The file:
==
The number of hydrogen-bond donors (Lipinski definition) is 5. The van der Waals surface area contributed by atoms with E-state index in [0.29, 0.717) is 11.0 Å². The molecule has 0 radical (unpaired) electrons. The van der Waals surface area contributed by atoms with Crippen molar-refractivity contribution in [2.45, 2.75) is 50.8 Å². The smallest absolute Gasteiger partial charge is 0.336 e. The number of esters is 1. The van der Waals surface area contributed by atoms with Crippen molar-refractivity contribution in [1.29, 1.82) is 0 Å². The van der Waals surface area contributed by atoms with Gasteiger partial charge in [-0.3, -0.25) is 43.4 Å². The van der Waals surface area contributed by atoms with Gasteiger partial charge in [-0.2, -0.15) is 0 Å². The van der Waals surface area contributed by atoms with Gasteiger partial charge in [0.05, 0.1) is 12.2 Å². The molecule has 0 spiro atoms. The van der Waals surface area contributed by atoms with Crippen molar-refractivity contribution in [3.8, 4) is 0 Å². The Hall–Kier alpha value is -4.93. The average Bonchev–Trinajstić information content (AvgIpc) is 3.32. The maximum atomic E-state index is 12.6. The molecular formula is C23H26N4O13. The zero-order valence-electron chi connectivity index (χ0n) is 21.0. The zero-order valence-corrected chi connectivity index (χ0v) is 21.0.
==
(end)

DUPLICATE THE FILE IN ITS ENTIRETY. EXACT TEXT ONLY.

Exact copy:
The number of hydrogen-bond donors (Lipinski definition) is 5. The van der Waals surface area contributed by atoms with E-state index in [0.29, 0.717) is 11.0 Å². The molecule has 0 radical (unpaired) electrons. The van der Waals surface area contributed by atoms with Crippen molar-refractivity contribution in [2.45, 2.75) is 50.8 Å². The smallest absolute Gasteiger partial charge is 0.336 e. The number of esters is 1. The van der Waals surface area contributed by atoms with Crippen molar-refractivity contribution in [1.29, 1.82) is 0 Å². The van der Waals surface area contributed by atoms with Gasteiger partial charge in [-0.3, -0.25) is 43.4 Å². The van der Waals surface area contributed by atoms with Gasteiger partial charge in [-0.2, -0.15) is 0 Å². The van der Waals surface area contributed by atoms with Gasteiger partial charge in [0.05, 0.1) is 12.2 Å². The molecule has 0 spiro atoms. The van der Waals surface area contributed by atoms with Crippen molar-refractivity contribution in [3.8, 4) is 0 Å². The Hall–Kier alpha value is -4.93. The average Bonchev–Trinajstić information content (AvgIpc) is 3.32. The maximum atomic E-state index is 12.6. The molecular formula is C23H26N4O13. The zero-order valence-electron chi connectivity index (χ0n) is 21.0. The zero-order valence-corrected chi connectivity index (χ0v) is 21.0.